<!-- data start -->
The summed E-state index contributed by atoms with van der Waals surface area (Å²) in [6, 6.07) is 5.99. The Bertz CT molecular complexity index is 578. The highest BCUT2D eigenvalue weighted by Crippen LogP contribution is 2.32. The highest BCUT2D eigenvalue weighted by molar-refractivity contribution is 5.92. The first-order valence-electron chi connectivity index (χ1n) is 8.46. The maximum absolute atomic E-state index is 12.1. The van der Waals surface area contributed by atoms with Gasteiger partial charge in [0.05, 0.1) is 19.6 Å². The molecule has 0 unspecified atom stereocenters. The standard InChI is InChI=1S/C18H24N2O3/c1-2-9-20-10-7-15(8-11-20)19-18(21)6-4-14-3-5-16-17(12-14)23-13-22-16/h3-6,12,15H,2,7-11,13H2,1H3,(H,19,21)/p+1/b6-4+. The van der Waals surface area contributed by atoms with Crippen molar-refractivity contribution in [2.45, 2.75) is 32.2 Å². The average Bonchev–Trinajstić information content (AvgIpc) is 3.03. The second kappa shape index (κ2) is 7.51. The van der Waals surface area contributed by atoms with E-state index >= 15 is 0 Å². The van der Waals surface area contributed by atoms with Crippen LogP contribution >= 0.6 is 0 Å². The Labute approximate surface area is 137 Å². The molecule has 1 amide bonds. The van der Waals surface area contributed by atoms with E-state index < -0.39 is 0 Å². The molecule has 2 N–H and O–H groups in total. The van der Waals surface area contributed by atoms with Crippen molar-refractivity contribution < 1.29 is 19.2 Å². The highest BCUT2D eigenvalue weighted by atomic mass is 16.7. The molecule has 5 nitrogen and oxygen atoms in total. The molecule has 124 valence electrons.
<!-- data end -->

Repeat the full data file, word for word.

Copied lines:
The summed E-state index contributed by atoms with van der Waals surface area (Å²) in [6, 6.07) is 5.99. The Bertz CT molecular complexity index is 578. The highest BCUT2D eigenvalue weighted by Crippen LogP contribution is 2.32. The highest BCUT2D eigenvalue weighted by molar-refractivity contribution is 5.92. The first-order valence-electron chi connectivity index (χ1n) is 8.46. The maximum absolute atomic E-state index is 12.1. The van der Waals surface area contributed by atoms with Gasteiger partial charge in [0.05, 0.1) is 19.6 Å². The molecule has 0 unspecified atom stereocenters. The standard InChI is InChI=1S/C18H24N2O3/c1-2-9-20-10-7-15(8-11-20)19-18(21)6-4-14-3-5-16-17(12-14)23-13-22-16/h3-6,12,15H,2,7-11,13H2,1H3,(H,19,21)/p+1/b6-4+. The van der Waals surface area contributed by atoms with Crippen molar-refractivity contribution in [2.45, 2.75) is 32.2 Å². The average Bonchev–Trinajstić information content (AvgIpc) is 3.03. The second kappa shape index (κ2) is 7.51. The van der Waals surface area contributed by atoms with E-state index >= 15 is 0 Å². The van der Waals surface area contributed by atoms with Crippen LogP contribution >= 0.6 is 0 Å². The Labute approximate surface area is 137 Å². The molecule has 1 amide bonds. The van der Waals surface area contributed by atoms with E-state index < -0.39 is 0 Å². The molecule has 2 N–H and O–H groups in total. The van der Waals surface area contributed by atoms with Crippen molar-refractivity contribution < 1.29 is 19.2 Å². The highest BCUT2D eigenvalue weighted by atomic mass is 16.7. The molecule has 5 nitrogen and oxygen atoms in total. The molecule has 124 valence electrons.